The first of 2013's two possible Great Comets will reach its peak two months from now.
C/2011 L4 (PANSTARRS) is still far enough away that it could be either a treat or a disappointment. It will make its closest approach to the Earth March 5. Perihelion (its closest approach to the Sun) will be on March 7. Current estimates are that it will be somewhere between magnitude 3 (not even naked eye) and magnitude -0.5- brighter than Comet Hyukatake was in 1996.
Comet ISON, which will be at its best in late in November, may well blow PanSTARRS away, though. A sun-grazer which may boast one of the longest dust tails on record, there is an excellent chance that ISON may be a daylight comet. Yes, that's right: like Comet McNaught in 2006-2007 (which put on its best show in the southern hemisphere), ISON may well be visible in the daytime. Estimates are that ISON may reach somewhere between magnitudes -6 and -13.1. Comet Hale-Bopp in 1997 had an apparent magnitude of -10.5. But there's a catch. Well, two of them, actually. First, ISON will best be viewed after perihelion, and sun-grazers which come as close to our local star as ISON will often break up. And second, its time as a daylight comet may be brief- and happen when it is so close to the sun that it may be hard to look at. ISON reaches perihelion on November 28. at which time we all need to say a prayer and hold our breath that it emerges from its encounter with Old Sol in one piece.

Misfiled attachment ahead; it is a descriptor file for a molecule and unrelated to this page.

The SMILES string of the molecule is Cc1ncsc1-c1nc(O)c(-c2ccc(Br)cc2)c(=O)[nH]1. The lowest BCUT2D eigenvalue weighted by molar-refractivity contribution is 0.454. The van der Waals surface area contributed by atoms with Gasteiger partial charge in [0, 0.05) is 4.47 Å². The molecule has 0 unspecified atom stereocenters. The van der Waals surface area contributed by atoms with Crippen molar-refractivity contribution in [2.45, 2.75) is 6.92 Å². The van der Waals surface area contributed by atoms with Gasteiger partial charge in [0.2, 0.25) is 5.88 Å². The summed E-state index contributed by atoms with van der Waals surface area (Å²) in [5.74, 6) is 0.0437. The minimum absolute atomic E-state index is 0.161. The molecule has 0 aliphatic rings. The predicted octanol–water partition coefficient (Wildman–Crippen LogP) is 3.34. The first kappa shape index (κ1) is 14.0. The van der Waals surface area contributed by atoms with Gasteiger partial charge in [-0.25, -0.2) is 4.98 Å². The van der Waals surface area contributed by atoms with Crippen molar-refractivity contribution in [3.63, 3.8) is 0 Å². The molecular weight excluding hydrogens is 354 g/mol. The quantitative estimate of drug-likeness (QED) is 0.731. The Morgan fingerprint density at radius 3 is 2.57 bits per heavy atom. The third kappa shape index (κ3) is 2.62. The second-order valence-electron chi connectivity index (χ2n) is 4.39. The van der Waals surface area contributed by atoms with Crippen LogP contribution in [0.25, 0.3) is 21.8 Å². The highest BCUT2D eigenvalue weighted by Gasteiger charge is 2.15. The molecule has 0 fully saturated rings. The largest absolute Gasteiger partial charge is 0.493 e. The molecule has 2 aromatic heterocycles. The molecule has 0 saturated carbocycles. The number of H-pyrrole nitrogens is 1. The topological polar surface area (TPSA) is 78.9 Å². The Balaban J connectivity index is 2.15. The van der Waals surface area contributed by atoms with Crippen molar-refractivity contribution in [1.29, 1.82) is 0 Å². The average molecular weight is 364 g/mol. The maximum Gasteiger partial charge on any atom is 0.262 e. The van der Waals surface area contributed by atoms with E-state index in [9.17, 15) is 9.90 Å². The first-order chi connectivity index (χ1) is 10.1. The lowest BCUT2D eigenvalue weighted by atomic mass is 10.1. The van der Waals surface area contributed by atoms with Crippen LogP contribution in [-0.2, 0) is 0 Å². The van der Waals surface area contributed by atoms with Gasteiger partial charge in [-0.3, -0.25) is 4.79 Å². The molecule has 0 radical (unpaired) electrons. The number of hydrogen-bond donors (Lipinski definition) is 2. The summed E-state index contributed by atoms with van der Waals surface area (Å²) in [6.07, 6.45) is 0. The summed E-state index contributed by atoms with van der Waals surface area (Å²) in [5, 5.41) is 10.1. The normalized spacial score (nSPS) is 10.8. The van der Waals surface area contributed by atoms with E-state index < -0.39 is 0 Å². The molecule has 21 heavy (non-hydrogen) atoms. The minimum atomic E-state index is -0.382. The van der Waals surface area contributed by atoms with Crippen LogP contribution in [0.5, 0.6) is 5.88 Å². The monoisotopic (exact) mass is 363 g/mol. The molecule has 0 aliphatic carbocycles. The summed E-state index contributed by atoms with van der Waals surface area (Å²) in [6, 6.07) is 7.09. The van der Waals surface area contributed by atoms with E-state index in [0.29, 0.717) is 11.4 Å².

At its closest approach Comet PanSTARRS will be 1.10 AU from Earth (1.1 times Earth's distance from the Sun). ISON will actually be a "near miss" for us earthlings, coming within a mere two million miles of us. . It has been compared to the Great Comet of 1680 (above, right), whose orbit was similar.